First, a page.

1. While I'm not aware of the legal definitions involved, I know that public communications (i.e. publication) and private communcations are not the same thing, in realistic terms. How does sending a private email affect the general public opinion of someone to the point of defamation?

      2. Intent is virtually impossible to discern when the actions are not so self-evident. For example, striking another person in the head with a lead pipe is pretty clear cut intent. Can the same really be said for including a link to an article in an email? How can you know the article was read and understood by the sender? How many times have you or someone you've known sent an article to a friend just from reading the headline or abstract? Not sure there's any way to clearly know the intent of the emailed link without more actions to demonstrate things clearly.

      It's still possible that the state laws in use in the case provide for wider interpretation, but that a tremendous shame if it turns out to the case. And there's absolutely nothing fair about a ruling based on incorrect notions of what is public and what is clear intent.

      1. LuMan
        Thumb Down


        Quite evidently the poster hasn't been ignored in this case and the number of thumbs-down seem to indicate that, with every best intention, your viewpoint is not with the mainstream.

        Making the sender of a link responsible for the content held therein is totally unfair on many levels. Most notably the fact that digital media can be altered or changed in the timespace between the link being sent and the recipient actually viewing the content. Let's take an extreme example; I see a blog some bloke created relating to his holiday. In the blog is a picture of a group of bikini-clad Hooters girls. I send this on to a group of recipients with a note saying "check out these hot chicks". Before the last recipient gets 'round to reading the blog it's been updated and now shows the bloke's 3-year-old daughter in dancing class. By your thinking this makes me a paedophile, despite me having NO control over the blog content.

        Sorry, Mike, I just can't bring myself to take your point of view on this.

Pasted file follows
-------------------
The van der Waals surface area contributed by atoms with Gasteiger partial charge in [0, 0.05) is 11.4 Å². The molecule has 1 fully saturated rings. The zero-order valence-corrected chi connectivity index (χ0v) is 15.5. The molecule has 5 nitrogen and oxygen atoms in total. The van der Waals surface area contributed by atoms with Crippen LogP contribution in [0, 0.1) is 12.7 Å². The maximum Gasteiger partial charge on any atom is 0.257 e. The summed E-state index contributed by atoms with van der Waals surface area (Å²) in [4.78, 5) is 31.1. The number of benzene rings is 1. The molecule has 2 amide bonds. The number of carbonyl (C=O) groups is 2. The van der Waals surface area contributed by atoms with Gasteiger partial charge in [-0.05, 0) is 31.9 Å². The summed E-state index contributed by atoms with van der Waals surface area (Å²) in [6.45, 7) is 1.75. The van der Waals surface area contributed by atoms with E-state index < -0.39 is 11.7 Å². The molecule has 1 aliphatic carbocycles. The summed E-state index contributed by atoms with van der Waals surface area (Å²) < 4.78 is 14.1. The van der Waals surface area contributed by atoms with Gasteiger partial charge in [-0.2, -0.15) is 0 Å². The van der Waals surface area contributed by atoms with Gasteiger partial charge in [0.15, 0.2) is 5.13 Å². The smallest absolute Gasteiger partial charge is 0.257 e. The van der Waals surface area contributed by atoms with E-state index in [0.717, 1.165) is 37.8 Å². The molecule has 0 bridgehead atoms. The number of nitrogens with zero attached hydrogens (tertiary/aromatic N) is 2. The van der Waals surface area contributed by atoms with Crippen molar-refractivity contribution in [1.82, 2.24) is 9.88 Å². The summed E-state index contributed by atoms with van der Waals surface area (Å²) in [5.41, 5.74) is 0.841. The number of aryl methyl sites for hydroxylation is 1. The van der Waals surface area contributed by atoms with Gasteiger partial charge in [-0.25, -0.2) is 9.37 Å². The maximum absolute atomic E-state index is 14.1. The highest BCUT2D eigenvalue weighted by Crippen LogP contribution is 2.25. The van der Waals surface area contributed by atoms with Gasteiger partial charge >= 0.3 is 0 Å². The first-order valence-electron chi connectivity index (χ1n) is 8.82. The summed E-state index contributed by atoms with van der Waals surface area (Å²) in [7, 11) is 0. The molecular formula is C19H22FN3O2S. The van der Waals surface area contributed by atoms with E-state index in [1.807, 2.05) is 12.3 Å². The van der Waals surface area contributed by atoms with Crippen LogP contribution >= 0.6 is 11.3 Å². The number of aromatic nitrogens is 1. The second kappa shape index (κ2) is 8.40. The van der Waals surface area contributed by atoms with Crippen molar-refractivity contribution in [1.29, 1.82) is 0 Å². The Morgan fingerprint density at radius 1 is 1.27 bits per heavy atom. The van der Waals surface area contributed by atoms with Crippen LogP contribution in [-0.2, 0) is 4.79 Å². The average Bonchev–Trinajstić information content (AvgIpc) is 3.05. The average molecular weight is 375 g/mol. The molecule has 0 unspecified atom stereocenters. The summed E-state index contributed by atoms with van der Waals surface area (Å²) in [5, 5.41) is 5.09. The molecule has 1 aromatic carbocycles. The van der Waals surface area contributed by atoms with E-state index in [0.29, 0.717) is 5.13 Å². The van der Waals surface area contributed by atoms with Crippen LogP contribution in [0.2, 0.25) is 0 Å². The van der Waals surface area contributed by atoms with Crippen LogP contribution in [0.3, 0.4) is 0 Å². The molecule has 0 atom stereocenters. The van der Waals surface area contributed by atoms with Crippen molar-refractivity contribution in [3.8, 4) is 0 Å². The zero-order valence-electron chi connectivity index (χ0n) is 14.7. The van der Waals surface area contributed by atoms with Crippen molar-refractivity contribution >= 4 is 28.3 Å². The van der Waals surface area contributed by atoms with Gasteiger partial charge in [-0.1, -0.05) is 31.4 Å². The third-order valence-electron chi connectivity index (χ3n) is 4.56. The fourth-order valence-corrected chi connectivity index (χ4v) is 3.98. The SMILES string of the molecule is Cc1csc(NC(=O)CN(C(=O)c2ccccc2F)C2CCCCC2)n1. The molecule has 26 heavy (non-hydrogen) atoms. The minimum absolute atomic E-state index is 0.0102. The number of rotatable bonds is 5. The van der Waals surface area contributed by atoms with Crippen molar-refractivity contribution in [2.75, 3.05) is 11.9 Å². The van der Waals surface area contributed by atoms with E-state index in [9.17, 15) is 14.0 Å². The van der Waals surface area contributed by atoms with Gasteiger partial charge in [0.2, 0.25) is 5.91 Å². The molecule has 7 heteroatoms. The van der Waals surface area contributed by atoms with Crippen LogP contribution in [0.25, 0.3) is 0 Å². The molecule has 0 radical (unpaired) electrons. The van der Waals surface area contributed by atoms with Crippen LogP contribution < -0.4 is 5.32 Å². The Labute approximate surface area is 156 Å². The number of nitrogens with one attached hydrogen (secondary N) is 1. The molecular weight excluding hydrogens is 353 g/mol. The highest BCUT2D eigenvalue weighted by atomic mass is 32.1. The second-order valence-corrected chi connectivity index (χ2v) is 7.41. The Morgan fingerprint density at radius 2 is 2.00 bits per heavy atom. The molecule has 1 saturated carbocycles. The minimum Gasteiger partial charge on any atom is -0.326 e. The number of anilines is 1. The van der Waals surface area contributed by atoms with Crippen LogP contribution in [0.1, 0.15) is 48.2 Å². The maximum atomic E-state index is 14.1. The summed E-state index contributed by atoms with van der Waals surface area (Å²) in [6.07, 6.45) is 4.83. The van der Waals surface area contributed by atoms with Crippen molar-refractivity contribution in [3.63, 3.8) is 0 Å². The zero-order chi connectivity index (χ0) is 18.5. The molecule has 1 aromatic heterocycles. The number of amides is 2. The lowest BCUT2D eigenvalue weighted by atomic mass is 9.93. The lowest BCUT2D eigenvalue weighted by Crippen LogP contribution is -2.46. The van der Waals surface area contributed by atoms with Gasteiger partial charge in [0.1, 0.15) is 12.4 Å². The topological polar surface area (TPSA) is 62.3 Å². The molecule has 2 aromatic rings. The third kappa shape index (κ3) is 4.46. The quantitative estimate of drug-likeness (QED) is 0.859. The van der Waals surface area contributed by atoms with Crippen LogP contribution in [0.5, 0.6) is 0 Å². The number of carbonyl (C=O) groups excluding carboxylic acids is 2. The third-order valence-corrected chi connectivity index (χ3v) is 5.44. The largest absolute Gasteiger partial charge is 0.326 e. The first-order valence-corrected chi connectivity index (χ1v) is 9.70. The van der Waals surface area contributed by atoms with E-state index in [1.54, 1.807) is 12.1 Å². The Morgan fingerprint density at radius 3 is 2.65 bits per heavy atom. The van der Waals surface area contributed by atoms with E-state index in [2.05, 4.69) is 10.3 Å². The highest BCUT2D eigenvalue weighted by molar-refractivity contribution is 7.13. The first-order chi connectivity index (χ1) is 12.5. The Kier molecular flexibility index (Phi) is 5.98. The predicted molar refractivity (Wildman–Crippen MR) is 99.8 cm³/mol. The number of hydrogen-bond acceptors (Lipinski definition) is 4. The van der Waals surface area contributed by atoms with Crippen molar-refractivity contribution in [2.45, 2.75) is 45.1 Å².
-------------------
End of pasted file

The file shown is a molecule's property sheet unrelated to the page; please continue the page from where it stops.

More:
7. Robert Carnegie Silver badge

    I suppose that if Perry intended to denounce Wallace, then he can be found to have defamed him.

    Assuming that indeed Wallace isn't a good friend of Mark Thatcher et cetera. (If anyone said I was a good friend of Mark Thatcher I'd probably get cross.)

    Maybe he should have commented on the link while "e-mail"-ing it (are we talking about a blog comment form??) Do the Fox News thing of "Isn't it interesting that according to this blog ,chickens are delivered regularly to President Obama at the White House for possible use by him in voodoo ritual", when the blog is by either a crazy person or a Kentucky Fried Chicken delivery guy. Hypothetical example. Uncommented, you're asking people to take it as though it came direct from you. Say that it's interesting and it's fine. "Isn't it interesting that Sarah Palin's bazooms look particularly fine this week."

  8. Chris Hatfield

    This defies belief!

    These Texas Court employees are morons. Actually, they cannot be that stupid. I suspect corruption

    1. Anonymous Coward

      I also suspect corruption.

      I was scratching my head thinking WTF.

      Then they mentioned that the Mayor was involved and it all became clear.

      These good ol' boys don't half stick together.

  9. Anonymous Coward
    Anonymous Coward

    Do I sense...

    ...Kent Police drooling?

  10. Graeme Attkins

    Tell-A-Friend (and get sued)

    I'm also just wondering if sites with Tell-A-Friend forms will be counter-sued by visitors who made use of the form, and it was later found to be libellous/defamatory content...

  11. The First Dave


    What isn't mentioned here, is whether or not Perry actually believed the article himself. If it could be proved that he knew it was false, and that his reason for passing it on was to propogate that falsehood, then it was probably a fair decision. On the other hand, note that the contrary decision was from an appeal court - good chance that the same thing will happen here.

  12. Titus Aduxass

    To blazes with titles

    Surely the "defamatory" material being linked to in the e-mail has to be proven (in court) to be defamatory.

    The sender of an email with a link to the offending material would only become guilty (of "publishing" defamatory material himself) when the linked-to material is proven to be defamatory.

    That's madness.

    How is one to know whether a something you are linking to will be subsequently prove to be defamatory?

  13. Anonymous Coward
    Anonymous Coward

    They're all barmy.

    Yanks that is.

    From a nation that was, 200 years ago, a bright symbol to the world, they've degenerated into a mindless blame culture and military empire-building. It's almost prostitution.

  14. The Indomitable Gall


    ""We conclude that section 230 prohibits 'distributor' liability for Internet publications," said that ruling. "We further hold that section 230(c)(1) immunizes individual 'users' of interactive computer services, and that no practical or principled distinction can be drawn between active and passive use. Accordingly, we reverse the Court of Appeal's judgment."